Under FERPA, attorneys representing institutions of higher education in litigation are generally considered school officials.  However, FPCO has indicated through this DCL that such attorneys should be considered to have a legitimate educational interest for purposes of access to a student’s medical records only if the litigation the attorney is handling directly relates to the underlying medical treatment itself or payment for the medical treatment.  FPCO emphasized that this narrow interpretation of “legitimate educational interest” is necessary because “to apply FERPA otherwise could discourage students from seeking viable on-campus medical treatment by affording lower confidentiality protections within campus health centers compared to health facilities off-campus, which may not be financially viable options for some students.”

FPCO’s interpretation of “legitimate educational interest” in the litigation context mirrors a similar privacy rule under the Health Insurance Portability and Accountability Act (“HIPAA”) (a medical records privacy law governing health care providers and health insurance plans).  Institutions faced with litigation issues involving access to student medical records may look to HIPAA and its interpretative guidance as a resource to examine similar circumstances within their own institutions.  Important aspects of HIPAA that may be instructive for educational institutions include the following:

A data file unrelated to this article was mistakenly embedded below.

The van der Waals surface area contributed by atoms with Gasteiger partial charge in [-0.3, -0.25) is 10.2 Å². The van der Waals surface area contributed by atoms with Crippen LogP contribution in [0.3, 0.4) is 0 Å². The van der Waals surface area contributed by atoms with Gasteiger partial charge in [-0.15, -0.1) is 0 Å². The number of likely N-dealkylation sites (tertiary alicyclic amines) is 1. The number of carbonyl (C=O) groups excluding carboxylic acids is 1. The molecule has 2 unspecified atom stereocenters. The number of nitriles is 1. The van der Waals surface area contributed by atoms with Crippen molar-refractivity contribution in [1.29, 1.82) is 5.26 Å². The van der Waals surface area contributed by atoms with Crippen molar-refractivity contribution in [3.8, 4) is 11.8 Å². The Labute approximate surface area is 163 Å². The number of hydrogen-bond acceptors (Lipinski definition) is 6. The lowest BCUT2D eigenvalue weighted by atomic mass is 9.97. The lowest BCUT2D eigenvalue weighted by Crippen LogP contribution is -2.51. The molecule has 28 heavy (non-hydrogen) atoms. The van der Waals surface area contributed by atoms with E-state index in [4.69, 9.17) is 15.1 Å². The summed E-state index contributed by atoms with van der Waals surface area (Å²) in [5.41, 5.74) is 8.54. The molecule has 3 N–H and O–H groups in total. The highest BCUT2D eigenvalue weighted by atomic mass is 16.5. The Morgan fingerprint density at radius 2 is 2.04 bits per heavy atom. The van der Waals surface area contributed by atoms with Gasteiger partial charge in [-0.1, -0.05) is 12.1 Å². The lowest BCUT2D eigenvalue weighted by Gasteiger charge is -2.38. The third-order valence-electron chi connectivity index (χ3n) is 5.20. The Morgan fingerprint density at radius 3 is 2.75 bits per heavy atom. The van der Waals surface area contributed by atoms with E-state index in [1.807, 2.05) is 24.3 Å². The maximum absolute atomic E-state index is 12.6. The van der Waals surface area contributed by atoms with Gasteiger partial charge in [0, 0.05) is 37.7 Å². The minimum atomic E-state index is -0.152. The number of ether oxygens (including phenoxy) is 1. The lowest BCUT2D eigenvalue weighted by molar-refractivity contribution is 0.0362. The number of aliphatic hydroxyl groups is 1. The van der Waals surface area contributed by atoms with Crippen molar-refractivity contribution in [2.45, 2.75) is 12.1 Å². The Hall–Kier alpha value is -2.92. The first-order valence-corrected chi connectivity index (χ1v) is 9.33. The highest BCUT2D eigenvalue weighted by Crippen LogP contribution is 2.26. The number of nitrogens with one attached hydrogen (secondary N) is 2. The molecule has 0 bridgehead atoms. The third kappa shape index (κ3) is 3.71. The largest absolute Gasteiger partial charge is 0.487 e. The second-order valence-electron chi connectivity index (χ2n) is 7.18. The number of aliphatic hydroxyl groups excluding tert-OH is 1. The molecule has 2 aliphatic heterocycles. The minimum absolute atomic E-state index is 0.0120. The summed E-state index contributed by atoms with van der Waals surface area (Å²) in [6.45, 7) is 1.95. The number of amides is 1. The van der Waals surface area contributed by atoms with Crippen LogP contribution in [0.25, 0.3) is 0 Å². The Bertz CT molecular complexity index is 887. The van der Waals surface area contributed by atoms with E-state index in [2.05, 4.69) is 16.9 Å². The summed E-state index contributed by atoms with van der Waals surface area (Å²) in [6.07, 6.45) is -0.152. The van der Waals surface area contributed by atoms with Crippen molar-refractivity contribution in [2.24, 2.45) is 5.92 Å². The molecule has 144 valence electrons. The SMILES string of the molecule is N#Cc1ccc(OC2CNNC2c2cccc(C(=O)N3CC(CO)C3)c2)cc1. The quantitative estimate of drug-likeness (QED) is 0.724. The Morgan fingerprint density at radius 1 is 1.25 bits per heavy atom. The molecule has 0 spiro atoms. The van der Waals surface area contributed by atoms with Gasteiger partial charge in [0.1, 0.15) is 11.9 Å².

• When determining if a student’s medical records directly relate to litigation, ask if the records are reasonably necessary for the attorney to adequately represent the institution in the matter;

  • If the records are reasonably necessary for the representation, ask what records constitute the “minimum necessary” the attorney needs to perform her or his representation; and

  • While an institution should make its own determination of the above two issues, an institution may reasonably rely upon advice of its counsel when considering if, and which, medical records are reasonably necessary for litigation.

         2.      Disclosures During a Litigation Hold

At the beginning of litigation (or even expected litigation), one of the first steps your counsel may take is to issue a “litigation hold.”  Typically in the form of a memorandum, a litigation hold orders employees and staff to maintain and not destroy records and files that may be pertinent to the litigation.  At times, counsel may also take custody of the records.  In such situations, FPCO clarifies that while counsel may take physical custody of student medical records, counsel should otherwise access, use, or disclose those records only upon issuance of a valid written consent, court order, or subpoena. 

         3.      Disclosure to Court without Court Order or Subpoena

When institutions of higher education are engaged in litigation with a student, it may be desirable to disclose the student’s education records to a court.  The DCL states that student medical records should only be disclosed to a court if the lawsuit relates directly to the medical treatment or the payment for such treatment and the records are relevant and necessary with regard to the lawsuit. 

         4.      Disclosure for Health or Safety Emergency